Beyond ‘Normal’ or ‘Standard’

Ask someone what they do, and they’ll probably talk about where they work.

They might say something like ‘I work in car sales at a local dealership.’ The reality is that most of the people who work for the local dealership don’t have anything to do with selling the cars. They work in Security, or IT, or Finance, or Accounting, or the Service Department, or they’re a receptionist greeting customers and answering the phones.

Our society has always trained people (and still does) to come to work in search of normal and standard. They’ve been trained to work with normal people, doing normal tasks, getting normal feedback from a normal supervisor. Standard results are rewarded because (to put it as simply as possible) coloring inside the lines is something we’ve been taught since kindergarten. People will do a really bad job for a long time because it feels normal and because they’re allowed to do standard work. Thousands of people will stick with a job because it feels normal.

If you don’t believe me, why do you think thousands of people are being displaced from jobs they’ve had for 10, 15, 20 or 30 years? It’s happening right now as you read this post.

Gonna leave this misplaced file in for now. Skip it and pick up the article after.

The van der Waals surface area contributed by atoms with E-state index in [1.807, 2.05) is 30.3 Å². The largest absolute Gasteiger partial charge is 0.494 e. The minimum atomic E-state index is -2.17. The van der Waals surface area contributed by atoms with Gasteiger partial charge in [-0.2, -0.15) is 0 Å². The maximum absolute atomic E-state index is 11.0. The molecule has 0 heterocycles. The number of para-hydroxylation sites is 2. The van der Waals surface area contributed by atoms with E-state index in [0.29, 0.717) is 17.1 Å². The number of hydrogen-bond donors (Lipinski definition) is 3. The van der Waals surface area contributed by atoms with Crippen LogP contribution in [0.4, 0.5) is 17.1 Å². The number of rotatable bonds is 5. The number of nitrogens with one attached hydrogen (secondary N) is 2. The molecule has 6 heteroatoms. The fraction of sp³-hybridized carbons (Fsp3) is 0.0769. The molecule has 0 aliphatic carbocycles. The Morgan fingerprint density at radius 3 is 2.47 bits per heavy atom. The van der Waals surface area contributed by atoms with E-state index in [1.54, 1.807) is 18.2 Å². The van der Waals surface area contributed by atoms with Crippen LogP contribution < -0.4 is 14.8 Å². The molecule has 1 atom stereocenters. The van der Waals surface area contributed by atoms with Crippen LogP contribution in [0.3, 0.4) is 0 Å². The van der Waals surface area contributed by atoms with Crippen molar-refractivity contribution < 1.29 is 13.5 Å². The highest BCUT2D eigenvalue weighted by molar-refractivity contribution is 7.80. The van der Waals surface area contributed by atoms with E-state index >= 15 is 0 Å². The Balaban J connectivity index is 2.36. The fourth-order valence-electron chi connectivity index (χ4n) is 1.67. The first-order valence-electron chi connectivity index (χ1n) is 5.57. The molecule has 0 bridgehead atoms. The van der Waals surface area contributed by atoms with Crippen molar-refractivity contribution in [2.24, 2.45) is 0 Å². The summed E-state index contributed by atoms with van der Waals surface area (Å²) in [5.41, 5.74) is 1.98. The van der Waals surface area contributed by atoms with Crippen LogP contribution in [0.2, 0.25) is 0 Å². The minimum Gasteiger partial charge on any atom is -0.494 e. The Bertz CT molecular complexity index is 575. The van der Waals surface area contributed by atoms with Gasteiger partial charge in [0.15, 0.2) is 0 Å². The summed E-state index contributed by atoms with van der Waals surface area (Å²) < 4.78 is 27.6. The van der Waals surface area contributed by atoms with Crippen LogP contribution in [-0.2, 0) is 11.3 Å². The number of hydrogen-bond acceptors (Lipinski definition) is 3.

Review the case study of Kodak. The reason the company failed wasn’t because the leaders at the top didn’t see it coming. It had nothing to do with strategy because they had a plan. It had nothing to do with a technology lapse because they had the early patents on digital cameras.

So, what happened? One employee came to them with his idea for digital photography and the leaders of the company said the time wasn’t right. That one employee (looking beyond normal and standard) took the idea to Fuji and in just little more than a year, Fuji cornered a market that Kodak had dominated for years. Kodak failed because it was a chemical company trapped by a bureaucracy that just wanted to keep doing normal and standard.

A more glaring example is to ask, ‘Why is the school system in this country so hard to change?’ Most people think it’s because teachers and administrators don’t care. That’s just an easy default because, from personal experience, I know they care desperately. It’s because changing the school system isn’t what they signed up for. They signed up to teach and administer, or for normal and standard.

Change is unfamiliar and uncomfortable because it creates abnormal and seeks to go beyond standard.

In the face of inevitable change, the two questions that leaders must begin asking are, (1)’Why did people come to work here today?’ and (2) ‘What did they sign up for?’

Truth Be Told, that’s the only way they’ll discover how far their people are willing to go, especially if they want to go beyond normal and standard.

Published by The Leadership Consortium

Maxie Carpenter was formerly Vice President of HR & Talent Development for Wal-Mart Stores. After a 27-year career, he began to pursue a number of other interests, which included alternative education, nonprofits, consulting, writing and public speaking.

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